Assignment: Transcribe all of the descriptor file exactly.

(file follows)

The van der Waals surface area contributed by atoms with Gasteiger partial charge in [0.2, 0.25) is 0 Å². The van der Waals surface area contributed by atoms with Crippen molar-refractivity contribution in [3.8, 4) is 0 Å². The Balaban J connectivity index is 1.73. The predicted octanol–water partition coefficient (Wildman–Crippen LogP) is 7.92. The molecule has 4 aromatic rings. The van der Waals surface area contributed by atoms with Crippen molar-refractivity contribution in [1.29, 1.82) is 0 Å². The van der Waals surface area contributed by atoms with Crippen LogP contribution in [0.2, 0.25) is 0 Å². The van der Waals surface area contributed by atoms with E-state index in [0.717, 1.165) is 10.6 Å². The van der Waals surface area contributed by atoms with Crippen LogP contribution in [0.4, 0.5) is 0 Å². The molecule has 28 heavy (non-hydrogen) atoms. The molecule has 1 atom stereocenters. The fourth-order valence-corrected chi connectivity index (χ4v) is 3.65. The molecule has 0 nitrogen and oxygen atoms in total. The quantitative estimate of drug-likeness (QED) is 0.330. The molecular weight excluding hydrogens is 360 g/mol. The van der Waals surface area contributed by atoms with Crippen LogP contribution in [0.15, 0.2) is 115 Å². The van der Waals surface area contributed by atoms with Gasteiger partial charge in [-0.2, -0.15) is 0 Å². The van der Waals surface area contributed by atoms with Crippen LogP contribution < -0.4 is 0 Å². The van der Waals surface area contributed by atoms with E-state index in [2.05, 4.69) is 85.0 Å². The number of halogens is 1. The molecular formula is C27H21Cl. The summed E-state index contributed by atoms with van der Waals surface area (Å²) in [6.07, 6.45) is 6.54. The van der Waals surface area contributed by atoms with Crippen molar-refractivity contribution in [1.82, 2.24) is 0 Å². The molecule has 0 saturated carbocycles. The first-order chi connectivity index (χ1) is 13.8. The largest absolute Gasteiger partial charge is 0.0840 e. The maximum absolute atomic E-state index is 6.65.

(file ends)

The van der Waals surface area contributed by atoms with Gasteiger partial charge in [0.2, 0.25) is 0 Å². The van der Waals surface area contributed by atoms with Crippen molar-refractivity contribution in [3.8, 4) is 0 Å². The Balaban J connectivity index is 1.73. The predicted octanol–water partition coefficient (Wildman–Crippen LogP) is 7.92. The molecule has 4 aromatic rings. The van der Waals surface area contributed by atoms with Crippen molar-refractivity contribution in [1.29, 1.82) is 0 Å². The van der Waals surface area contributed by atoms with Crippen LogP contribution in [0.2, 0.25) is 0 Å². The van der Waals surface area contributed by atoms with E-state index in [0.717, 1.165) is 10.6 Å². The van der Waals surface area contributed by atoms with Crippen LogP contribution in [0.4, 0.5) is 0 Å². The molecule has 28 heavy (non-hydrogen) atoms. The molecule has 1 atom stereocenters. The fourth-order valence-corrected chi connectivity index (χ4v) is 3.65. The molecule has 0 nitrogen and oxygen atoms in total. The quantitative estimate of drug-likeness (QED) is 0.330. The molecular weight excluding hydrogens is 360 g/mol. The van der Waals surface area contributed by atoms with Crippen LogP contribution in [0.15, 0.2) is 115 Å². The van der Waals surface area contributed by atoms with Gasteiger partial charge in [-0.2, -0.15) is 0 Å². The van der Waals surface area contributed by atoms with Crippen LogP contribution < -0.4 is 0 Å². The van der Waals surface area contributed by atoms with E-state index in [2.05, 4.69) is 85.0 Å². The number of halogens is 1. The molecular formula is C27H21Cl. The summed E-state index contributed by atoms with van der Waals surface area (Å²) in [6.07, 6.45) is 6.54. The van der Waals surface area contributed by atoms with Crippen molar-refractivity contribution in [1.82, 2.24) is 0 Å². The molecule has 0 saturated carbocycles. The first-order chi connectivity index (χ1) is 13.8. The largest absolute Gasteiger partial charge is 0.0840 e. The maximum absolute atomic E-state index is 6.65.